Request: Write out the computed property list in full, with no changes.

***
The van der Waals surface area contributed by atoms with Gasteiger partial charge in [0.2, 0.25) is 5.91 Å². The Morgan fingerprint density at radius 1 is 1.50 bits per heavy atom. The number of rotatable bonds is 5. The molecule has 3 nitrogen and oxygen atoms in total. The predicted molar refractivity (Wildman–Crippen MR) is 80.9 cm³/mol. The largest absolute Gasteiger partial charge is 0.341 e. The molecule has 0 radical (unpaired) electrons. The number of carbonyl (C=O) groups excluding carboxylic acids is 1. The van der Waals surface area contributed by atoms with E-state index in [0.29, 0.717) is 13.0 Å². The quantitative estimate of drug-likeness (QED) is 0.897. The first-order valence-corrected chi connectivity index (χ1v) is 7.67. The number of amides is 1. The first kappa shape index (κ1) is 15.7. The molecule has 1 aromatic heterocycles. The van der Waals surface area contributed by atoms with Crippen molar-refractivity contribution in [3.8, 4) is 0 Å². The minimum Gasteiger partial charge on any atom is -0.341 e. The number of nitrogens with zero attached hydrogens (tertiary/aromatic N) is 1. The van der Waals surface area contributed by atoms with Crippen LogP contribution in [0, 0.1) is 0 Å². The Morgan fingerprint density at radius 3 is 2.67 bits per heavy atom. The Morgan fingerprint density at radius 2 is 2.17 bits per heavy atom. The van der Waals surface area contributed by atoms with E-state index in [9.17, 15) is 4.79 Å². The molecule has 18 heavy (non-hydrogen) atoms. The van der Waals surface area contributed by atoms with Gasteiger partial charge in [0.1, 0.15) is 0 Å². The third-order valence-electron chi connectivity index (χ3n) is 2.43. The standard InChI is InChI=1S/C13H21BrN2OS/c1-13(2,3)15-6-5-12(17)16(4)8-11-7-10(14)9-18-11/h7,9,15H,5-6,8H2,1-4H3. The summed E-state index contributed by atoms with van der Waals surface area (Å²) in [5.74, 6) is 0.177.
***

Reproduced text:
The van der Waals surface area contributed by atoms with Gasteiger partial charge in [0.2, 0.25) is 5.91 Å². The Morgan fingerprint density at radius 1 is 1.50 bits per heavy atom. The number of rotatable bonds is 5. The molecule has 3 nitrogen and oxygen atoms in total. The predicted molar refractivity (Wildman–Crippen MR) is 80.9 cm³/mol. The largest absolute Gasteiger partial charge is 0.341 e. The molecule has 0 radical (unpaired) electrons. The number of carbonyl (C=O) groups excluding carboxylic acids is 1. The van der Waals surface area contributed by atoms with E-state index in [0.29, 0.717) is 13.0 Å². The quantitative estimate of drug-likeness (QED) is 0.897. The first-order valence-corrected chi connectivity index (χ1v) is 7.67. The number of amides is 1. The first kappa shape index (κ1) is 15.7. The molecule has 1 aromatic heterocycles. The van der Waals surface area contributed by atoms with Crippen molar-refractivity contribution in [3.8, 4) is 0 Å². The minimum Gasteiger partial charge on any atom is -0.341 e. The number of nitrogens with zero attached hydrogens (tertiary/aromatic N) is 1. The van der Waals surface area contributed by atoms with Crippen LogP contribution in [0, 0.1) is 0 Å². The Morgan fingerprint density at radius 3 is 2.67 bits per heavy atom. The Morgan fingerprint density at radius 2 is 2.17 bits per heavy atom. The van der Waals surface area contributed by atoms with E-state index in [9.17, 15) is 4.79 Å². The molecule has 18 heavy (non-hydrogen) atoms. The van der Waals surface area contributed by atoms with Gasteiger partial charge in [0.1, 0.15) is 0 Å². The third-order valence-electron chi connectivity index (χ3n) is 2.43. The standard InChI is InChI=1S/C13H21BrN2OS/c1-13(2,3)15-6-5-12(17)16(4)8-11-7-10(14)9-18-11/h7,9,15H,5-6,8H2,1-4H3. The summed E-state index contributed by atoms with van der Waals surface area (Å²) in [5.74, 6) is 0.177.